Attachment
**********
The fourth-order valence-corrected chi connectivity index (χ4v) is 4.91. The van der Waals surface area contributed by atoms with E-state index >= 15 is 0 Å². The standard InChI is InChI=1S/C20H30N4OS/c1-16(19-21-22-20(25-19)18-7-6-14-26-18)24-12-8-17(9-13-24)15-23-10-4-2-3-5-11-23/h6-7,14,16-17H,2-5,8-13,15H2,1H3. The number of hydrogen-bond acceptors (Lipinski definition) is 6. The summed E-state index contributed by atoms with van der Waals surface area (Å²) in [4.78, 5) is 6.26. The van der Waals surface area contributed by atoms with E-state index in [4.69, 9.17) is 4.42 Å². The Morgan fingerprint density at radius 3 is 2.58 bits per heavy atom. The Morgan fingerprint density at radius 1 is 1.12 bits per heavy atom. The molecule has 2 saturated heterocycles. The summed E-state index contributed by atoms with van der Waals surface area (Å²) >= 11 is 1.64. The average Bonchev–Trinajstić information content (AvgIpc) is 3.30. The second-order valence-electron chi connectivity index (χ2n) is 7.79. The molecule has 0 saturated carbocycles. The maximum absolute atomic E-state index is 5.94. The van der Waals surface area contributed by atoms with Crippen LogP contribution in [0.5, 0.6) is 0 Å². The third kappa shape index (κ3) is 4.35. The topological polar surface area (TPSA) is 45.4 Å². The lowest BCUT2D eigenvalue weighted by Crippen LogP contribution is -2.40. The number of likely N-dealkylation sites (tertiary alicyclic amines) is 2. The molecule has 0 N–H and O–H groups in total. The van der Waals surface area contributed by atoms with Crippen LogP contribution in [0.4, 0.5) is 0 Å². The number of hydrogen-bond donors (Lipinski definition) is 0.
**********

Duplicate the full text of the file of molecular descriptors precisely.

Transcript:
The fourth-order valence-corrected chi connectivity index (χ4v) is 4.91. The van der Waals surface area contributed by atoms with E-state index >= 15 is 0 Å². The standard InChI is InChI=1S/C20H30N4OS/c1-16(19-21-22-20(25-19)18-7-6-14-26-18)24-12-8-17(9-13-24)15-23-10-4-2-3-5-11-23/h6-7,14,16-17H,2-5,8-13,15H2,1H3. The number of hydrogen-bond acceptors (Lipinski definition) is 6. The summed E-state index contributed by atoms with van der Waals surface area (Å²) in [4.78, 5) is 6.26. The van der Waals surface area contributed by atoms with E-state index in [4.69, 9.17) is 4.42 Å². The Morgan fingerprint density at radius 3 is 2.58 bits per heavy atom. The Morgan fingerprint density at radius 1 is 1.12 bits per heavy atom. The molecule has 2 saturated heterocycles. The summed E-state index contributed by atoms with van der Waals surface area (Å²) >= 11 is 1.64. The average Bonchev–Trinajstić information content (AvgIpc) is 3.30. The second-order valence-electron chi connectivity index (χ2n) is 7.79. The molecule has 0 saturated carbocycles. The maximum absolute atomic E-state index is 5.94. The van der Waals surface area contributed by atoms with Crippen LogP contribution in [0.5, 0.6) is 0 Å². The third kappa shape index (κ3) is 4.35. The topological polar surface area (TPSA) is 45.4 Å². The lowest BCUT2D eigenvalue weighted by Crippen LogP contribution is -2.40. The number of likely N-dealkylation sites (tertiary alicyclic amines) is 2. The molecule has 0 N–H and O–H groups in total. The van der Waals surface area contributed by atoms with Crippen LogP contribution in [0.4, 0.5) is 0 Å². The number of hydrogen-bond donors (Lipinski definition) is 0.